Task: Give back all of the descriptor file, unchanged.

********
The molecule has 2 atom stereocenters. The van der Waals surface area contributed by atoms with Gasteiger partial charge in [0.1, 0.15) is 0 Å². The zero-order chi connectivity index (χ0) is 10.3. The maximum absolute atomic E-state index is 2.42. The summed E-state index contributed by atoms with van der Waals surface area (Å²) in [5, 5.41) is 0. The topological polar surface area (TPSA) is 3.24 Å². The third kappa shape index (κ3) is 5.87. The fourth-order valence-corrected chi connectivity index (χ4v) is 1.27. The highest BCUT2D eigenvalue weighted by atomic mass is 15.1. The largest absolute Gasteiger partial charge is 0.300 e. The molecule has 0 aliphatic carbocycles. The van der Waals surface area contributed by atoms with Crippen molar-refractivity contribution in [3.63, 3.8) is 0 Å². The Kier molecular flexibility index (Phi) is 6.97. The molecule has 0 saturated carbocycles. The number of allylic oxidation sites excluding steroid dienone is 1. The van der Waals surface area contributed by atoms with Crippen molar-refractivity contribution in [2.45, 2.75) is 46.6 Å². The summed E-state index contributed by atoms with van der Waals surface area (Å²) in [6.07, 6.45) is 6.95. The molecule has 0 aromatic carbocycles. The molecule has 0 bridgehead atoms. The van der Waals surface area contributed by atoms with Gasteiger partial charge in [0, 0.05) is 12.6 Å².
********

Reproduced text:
The molecule has 2 atom stereocenters. The van der Waals surface area contributed by atoms with Gasteiger partial charge in [0.1, 0.15) is 0 Å². The zero-order chi connectivity index (χ0) is 10.3. The maximum absolute atomic E-state index is 2.42. The summed E-state index contributed by atoms with van der Waals surface area (Å²) in [5, 5.41) is 0. The topological polar surface area (TPSA) is 3.24 Å². The third kappa shape index (κ3) is 5.87. The fourth-order valence-corrected chi connectivity index (χ4v) is 1.27. The highest BCUT2D eigenvalue weighted by atomic mass is 15.1. The largest absolute Gasteiger partial charge is 0.300 e. The molecule has 0 aliphatic carbocycles. The van der Waals surface area contributed by atoms with Crippen molar-refractivity contribution in [3.63, 3.8) is 0 Å². The Kier molecular flexibility index (Phi) is 6.97. The molecule has 0 saturated carbocycles. The number of allylic oxidation sites excluding steroid dienone is 1. The van der Waals surface area contributed by atoms with Crippen molar-refractivity contribution in [2.45, 2.75) is 46.6 Å². The summed E-state index contributed by atoms with van der Waals surface area (Å²) in [6.07, 6.45) is 6.95. The molecule has 0 aromatic carbocycles. The molecule has 0 bridgehead atoms. The van der Waals surface area contributed by atoms with Gasteiger partial charge in [0, 0.05) is 12.6 Å².